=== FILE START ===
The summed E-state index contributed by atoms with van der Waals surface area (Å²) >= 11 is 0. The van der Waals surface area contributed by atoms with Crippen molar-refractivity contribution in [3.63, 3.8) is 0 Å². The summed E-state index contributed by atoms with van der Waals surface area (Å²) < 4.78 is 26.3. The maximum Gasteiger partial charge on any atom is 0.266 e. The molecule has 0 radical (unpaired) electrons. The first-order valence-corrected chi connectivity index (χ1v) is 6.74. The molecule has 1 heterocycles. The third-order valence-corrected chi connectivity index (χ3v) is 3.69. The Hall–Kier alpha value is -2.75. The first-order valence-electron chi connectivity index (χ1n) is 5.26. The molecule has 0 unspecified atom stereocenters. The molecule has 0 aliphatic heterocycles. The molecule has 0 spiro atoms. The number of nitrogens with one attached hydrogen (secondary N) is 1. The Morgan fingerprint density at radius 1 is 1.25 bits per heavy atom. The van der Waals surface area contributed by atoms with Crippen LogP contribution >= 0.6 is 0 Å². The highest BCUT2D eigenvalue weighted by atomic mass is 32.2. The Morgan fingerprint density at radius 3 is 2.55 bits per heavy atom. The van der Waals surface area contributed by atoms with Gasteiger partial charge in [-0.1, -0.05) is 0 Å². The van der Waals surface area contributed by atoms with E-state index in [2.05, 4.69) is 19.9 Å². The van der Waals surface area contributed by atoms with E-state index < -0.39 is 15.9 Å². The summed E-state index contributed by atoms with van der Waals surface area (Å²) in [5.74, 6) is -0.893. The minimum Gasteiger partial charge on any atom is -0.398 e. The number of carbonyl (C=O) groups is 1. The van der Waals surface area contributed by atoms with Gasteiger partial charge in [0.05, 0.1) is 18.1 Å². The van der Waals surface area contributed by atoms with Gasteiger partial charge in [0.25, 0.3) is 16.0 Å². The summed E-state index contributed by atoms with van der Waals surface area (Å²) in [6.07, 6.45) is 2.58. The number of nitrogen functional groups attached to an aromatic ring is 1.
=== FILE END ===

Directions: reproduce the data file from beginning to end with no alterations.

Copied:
The summed E-state index contributed by atoms with van der Waals surface area (Å²) >= 11 is 0. The van der Waals surface area contributed by atoms with Crippen molar-refractivity contribution in [3.63, 3.8) is 0 Å². The summed E-state index contributed by atoms with van der Waals surface area (Å²) < 4.78 is 26.3. The maximum Gasteiger partial charge on any atom is 0.266 e. The molecule has 0 radical (unpaired) electrons. The first-order valence-corrected chi connectivity index (χ1v) is 6.74. The molecule has 1 heterocycles. The third-order valence-corrected chi connectivity index (χ3v) is 3.69. The Hall–Kier alpha value is -2.75. The first-order valence-electron chi connectivity index (χ1n) is 5.26. The molecule has 0 unspecified atom stereocenters. The molecule has 0 aliphatic heterocycles. The molecule has 0 spiro atoms. The number of nitrogens with one attached hydrogen (secondary N) is 1. The Morgan fingerprint density at radius 1 is 1.25 bits per heavy atom. The van der Waals surface area contributed by atoms with Crippen LogP contribution >= 0.6 is 0 Å². The highest BCUT2D eigenvalue weighted by atomic mass is 32.2. The Morgan fingerprint density at radius 3 is 2.55 bits per heavy atom. The van der Waals surface area contributed by atoms with Gasteiger partial charge in [-0.1, -0.05) is 0 Å². The van der Waals surface area contributed by atoms with E-state index in [2.05, 4.69) is 19.9 Å². The van der Waals surface area contributed by atoms with E-state index < -0.39 is 15.9 Å². The summed E-state index contributed by atoms with van der Waals surface area (Å²) in [5.74, 6) is -0.893. The minimum Gasteiger partial charge on any atom is -0.398 e. The number of carbonyl (C=O) groups is 1. The van der Waals surface area contributed by atoms with Gasteiger partial charge in [0.05, 0.1) is 18.1 Å². The van der Waals surface area contributed by atoms with Gasteiger partial charge in [0.25, 0.3) is 16.0 Å². The summed E-state index contributed by atoms with van der Waals surface area (Å²) in [6.07, 6.45) is 2.58. The number of nitrogen functional groups attached to an aromatic ring is 1.